Unemployment and Government: Genealogies of the Social available in Hardcover
- Pub. Date:
- Cambridge University Press
This book follows the invention and transformation of unemployment, understood as a historically specific site of regulation. Taking key aspects of the history of unemployment in Britain as its focus, it argues that the ways in which authorities have defined and sought to manage the jobless have been remarkably varied. The book examines such institutionalized practices as the labor bureau, unemployment insurance, and the present "New Deal" as "technologies" of power. The result is a challenge to our thinking about welfare states.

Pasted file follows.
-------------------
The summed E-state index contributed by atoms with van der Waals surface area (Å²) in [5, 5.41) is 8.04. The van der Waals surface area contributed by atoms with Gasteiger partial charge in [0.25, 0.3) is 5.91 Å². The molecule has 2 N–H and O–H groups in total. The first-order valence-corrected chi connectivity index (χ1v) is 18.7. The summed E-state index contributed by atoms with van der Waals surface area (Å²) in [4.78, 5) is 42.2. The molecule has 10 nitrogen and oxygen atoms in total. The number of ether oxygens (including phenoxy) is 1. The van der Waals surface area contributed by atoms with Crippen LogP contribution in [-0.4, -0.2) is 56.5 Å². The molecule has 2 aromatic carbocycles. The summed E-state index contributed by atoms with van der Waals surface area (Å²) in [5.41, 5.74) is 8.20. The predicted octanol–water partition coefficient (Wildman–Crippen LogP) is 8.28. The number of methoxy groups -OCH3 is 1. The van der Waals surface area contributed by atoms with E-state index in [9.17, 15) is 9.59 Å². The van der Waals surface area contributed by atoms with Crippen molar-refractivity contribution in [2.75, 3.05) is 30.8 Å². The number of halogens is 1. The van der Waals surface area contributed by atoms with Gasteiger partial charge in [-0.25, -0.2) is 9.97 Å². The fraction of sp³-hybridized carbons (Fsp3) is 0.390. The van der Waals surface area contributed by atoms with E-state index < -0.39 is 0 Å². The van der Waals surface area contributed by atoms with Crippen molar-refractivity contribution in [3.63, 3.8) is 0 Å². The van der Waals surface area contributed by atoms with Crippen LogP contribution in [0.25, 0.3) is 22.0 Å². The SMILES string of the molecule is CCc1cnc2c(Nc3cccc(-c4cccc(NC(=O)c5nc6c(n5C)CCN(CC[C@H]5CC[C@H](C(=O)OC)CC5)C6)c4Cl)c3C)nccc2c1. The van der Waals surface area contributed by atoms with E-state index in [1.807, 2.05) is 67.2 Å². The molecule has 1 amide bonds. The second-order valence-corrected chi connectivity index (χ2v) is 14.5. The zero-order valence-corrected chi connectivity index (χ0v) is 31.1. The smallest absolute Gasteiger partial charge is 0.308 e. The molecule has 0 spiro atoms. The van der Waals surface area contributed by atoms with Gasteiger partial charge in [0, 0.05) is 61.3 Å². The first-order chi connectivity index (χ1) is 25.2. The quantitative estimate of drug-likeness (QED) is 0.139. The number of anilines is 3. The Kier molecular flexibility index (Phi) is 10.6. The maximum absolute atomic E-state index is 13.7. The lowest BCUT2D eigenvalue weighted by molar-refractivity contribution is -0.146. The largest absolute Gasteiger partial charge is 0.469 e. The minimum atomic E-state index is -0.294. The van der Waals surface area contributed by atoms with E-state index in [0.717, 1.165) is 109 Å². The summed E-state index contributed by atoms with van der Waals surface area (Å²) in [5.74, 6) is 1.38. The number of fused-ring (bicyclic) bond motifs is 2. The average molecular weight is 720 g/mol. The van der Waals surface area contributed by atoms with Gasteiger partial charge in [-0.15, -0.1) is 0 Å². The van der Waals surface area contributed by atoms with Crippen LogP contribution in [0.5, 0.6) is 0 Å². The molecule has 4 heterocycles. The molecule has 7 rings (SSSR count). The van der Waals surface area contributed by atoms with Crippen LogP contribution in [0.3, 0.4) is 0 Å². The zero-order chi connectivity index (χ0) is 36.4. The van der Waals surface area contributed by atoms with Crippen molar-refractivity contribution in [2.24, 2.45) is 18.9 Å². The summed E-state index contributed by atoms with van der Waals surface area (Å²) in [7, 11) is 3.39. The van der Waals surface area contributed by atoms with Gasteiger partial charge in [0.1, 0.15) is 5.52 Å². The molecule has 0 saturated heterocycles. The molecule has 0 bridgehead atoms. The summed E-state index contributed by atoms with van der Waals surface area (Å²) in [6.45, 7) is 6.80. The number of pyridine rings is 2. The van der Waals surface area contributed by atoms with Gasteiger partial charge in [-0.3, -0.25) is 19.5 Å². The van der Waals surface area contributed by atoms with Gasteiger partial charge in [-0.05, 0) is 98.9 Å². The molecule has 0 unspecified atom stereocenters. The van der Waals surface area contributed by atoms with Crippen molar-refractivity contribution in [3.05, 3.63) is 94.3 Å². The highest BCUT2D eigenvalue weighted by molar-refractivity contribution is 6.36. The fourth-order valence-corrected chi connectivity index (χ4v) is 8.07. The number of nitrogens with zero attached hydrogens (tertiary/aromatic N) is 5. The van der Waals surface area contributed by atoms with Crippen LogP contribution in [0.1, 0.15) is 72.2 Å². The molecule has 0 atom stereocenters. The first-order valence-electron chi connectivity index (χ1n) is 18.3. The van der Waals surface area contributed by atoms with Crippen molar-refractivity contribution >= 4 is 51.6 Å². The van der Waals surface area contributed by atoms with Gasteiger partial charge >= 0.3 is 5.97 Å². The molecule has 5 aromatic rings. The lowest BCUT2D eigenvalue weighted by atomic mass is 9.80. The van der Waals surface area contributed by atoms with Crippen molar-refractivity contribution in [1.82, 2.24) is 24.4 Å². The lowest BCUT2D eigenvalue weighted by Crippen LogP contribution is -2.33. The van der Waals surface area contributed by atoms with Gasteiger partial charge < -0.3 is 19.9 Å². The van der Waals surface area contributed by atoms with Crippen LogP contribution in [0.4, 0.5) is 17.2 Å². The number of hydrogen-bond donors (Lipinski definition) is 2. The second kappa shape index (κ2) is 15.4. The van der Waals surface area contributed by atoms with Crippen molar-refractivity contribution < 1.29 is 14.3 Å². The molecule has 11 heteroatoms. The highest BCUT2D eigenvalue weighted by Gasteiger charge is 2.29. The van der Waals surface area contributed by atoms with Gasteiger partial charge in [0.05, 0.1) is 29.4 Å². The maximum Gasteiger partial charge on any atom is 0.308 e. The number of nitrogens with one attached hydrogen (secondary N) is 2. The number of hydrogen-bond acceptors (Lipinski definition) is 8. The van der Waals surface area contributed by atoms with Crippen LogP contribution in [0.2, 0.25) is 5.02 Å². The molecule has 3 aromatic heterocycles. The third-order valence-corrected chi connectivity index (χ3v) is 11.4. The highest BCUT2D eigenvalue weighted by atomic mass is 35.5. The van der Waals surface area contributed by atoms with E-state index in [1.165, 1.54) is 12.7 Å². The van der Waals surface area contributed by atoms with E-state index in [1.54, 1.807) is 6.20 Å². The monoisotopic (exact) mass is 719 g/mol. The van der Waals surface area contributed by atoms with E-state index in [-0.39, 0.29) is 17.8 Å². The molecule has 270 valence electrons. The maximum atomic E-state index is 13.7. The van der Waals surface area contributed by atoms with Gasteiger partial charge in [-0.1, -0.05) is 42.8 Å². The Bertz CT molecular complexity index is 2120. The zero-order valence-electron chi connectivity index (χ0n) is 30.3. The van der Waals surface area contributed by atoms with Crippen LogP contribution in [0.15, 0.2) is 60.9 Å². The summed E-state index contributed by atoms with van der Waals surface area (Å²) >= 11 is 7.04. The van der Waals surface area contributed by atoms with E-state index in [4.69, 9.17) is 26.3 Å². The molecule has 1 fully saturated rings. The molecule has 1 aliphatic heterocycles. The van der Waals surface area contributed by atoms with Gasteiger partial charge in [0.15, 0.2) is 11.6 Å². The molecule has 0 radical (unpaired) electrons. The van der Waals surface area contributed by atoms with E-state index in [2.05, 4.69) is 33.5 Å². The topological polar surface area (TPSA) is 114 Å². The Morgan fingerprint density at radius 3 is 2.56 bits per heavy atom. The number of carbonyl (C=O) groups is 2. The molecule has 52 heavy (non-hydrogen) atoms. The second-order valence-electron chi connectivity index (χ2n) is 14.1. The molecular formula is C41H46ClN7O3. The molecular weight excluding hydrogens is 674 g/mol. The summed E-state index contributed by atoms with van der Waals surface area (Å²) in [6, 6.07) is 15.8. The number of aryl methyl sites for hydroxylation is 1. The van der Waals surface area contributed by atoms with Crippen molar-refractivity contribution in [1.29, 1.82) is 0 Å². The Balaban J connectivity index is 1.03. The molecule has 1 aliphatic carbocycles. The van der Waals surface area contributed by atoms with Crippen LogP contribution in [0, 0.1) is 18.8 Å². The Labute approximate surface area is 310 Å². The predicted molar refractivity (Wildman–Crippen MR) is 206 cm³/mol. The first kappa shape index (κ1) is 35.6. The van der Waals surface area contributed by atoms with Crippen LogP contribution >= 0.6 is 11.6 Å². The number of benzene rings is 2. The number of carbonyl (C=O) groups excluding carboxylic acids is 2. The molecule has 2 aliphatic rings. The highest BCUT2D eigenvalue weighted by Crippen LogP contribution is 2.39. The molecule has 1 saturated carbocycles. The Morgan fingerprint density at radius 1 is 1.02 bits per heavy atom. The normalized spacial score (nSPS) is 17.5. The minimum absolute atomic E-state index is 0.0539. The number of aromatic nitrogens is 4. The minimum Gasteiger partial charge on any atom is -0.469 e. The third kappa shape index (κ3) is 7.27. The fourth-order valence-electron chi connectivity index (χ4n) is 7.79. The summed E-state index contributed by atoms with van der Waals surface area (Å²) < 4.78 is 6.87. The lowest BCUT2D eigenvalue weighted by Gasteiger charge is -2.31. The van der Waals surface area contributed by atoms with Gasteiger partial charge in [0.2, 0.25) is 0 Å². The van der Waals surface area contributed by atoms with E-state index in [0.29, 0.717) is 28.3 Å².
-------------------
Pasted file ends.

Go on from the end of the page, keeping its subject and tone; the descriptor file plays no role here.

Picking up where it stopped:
Table of Contents
1. The discovery of unemployment; 2. Inventing unemployment: the birth of the labour exchange; 3. Governing unemployment as a 'risk'; 4. Governing through the long-term unemployed: unemployment between the wars; 5. Unemployment and its spaces; 6. Governing divided societies: the new deal.